According to Erin Patton, CEO of Company B — the exclusive license holder for 466/64 Fashion in North America — the company never claimed the direct involvement of Mandela or his foundation in 466/64. As Patton was quoted by WWD on Aug. 2nd, Mandela "is not directly involved. That was never intimated. All the press materials say it was inspired by him." (Italics ours.) As Patton also told the Daily Beast, "We have a guarded approach so that we are not overly commercializing his image."
To counter the claims to the contrary by the North American representatives for the Nelson Mandela Foundation, the Dallas, Texas-based Patton asked us to share a statement by Sello Hatang, a spokesperson for the Mandela Foundation in South Africa, to clarify the backstory to the clothing line.Continue reading...
Posted by Mark J. Miller on August 3, 2012 01:27 PM
Fresh off her global Olympics cameo reading an excerpt of “Peter Pan” to the bazillion viewers who gaped at the London 2012 Games Opening Ceremony, author J.K. Rowling now gets to turn her attention back to her own magic-fueled kid-lit fantasy that ended up spanning a few generations: Harry Potter.
Rowling earlier this year announced she's writing a book for adults, her first foray beyond the Potter Empire that has kept her busy since Harry hit bookshelves back in 1997. Moving on from Potter publisher Bloomsbury with the move, Rowling stated, "The freedom to explore new territory is a gift that Harry’s success has brought me, and with that new territory it seemed a logical progression to have a new publisher. I am delighted to have a second publishing home in Little, Brown, and a publishing team that will be a great partner in this new phase of my writing life."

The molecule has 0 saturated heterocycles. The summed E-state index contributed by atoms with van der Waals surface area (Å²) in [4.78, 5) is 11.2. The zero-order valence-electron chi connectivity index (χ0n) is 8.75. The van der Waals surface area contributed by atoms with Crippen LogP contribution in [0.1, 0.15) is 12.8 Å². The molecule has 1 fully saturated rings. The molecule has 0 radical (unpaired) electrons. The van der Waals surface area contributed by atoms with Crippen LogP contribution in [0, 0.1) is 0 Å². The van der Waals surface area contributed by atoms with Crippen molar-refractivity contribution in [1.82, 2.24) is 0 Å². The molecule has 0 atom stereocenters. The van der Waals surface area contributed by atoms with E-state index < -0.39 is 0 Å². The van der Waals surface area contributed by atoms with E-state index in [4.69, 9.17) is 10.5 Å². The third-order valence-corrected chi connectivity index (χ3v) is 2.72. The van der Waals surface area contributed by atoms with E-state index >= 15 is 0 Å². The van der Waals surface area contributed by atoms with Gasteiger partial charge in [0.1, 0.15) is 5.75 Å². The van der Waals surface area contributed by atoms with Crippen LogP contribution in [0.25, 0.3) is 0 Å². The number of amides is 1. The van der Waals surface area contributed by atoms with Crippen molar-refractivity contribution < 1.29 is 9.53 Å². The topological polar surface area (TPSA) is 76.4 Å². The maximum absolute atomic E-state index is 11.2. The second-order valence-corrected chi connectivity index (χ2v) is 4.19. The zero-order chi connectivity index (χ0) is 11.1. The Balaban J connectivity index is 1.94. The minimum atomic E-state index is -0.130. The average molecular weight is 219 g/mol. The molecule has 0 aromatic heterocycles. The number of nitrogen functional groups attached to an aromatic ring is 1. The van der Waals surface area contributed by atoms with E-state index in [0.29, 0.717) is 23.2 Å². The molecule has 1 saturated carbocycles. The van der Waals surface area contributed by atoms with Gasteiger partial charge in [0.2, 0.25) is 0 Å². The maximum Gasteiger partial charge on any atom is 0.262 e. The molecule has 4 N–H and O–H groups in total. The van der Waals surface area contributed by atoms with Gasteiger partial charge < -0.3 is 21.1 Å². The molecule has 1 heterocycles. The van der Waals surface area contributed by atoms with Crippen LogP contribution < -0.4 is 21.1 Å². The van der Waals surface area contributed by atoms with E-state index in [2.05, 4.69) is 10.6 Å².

The last Potter book came out in June of 2007, and the last movie last year, but Rowling can't quit Harry — not just yet.Continue reading...
Posted by Mark J. Miller on August 2, 2012 04:02 PM
Just because rapper Ludacris has let loose on such NSFW songs as “Move Bitch” and “Get the F--- Back” doesn’t mean the guy is not safe for your family. In fact, the 34-year-old native of Champagne, Illinois, would like to be part of your family’s life if you’ve got young kids.
The man who is known as Chris Bridges in the rest of his life is relaunching his interactive website for kids, karmasworld.com, that he designed with his 10-year-old daughter, Karma. The site will feature 11 new tunes and artwork from Bridges.
The focus of the website is teaching elementary-school kids “about math, science and geography as well as ethical and social issues like manners, honesty and kindness, through original songs, games and stories,” a press release states.Continue reading...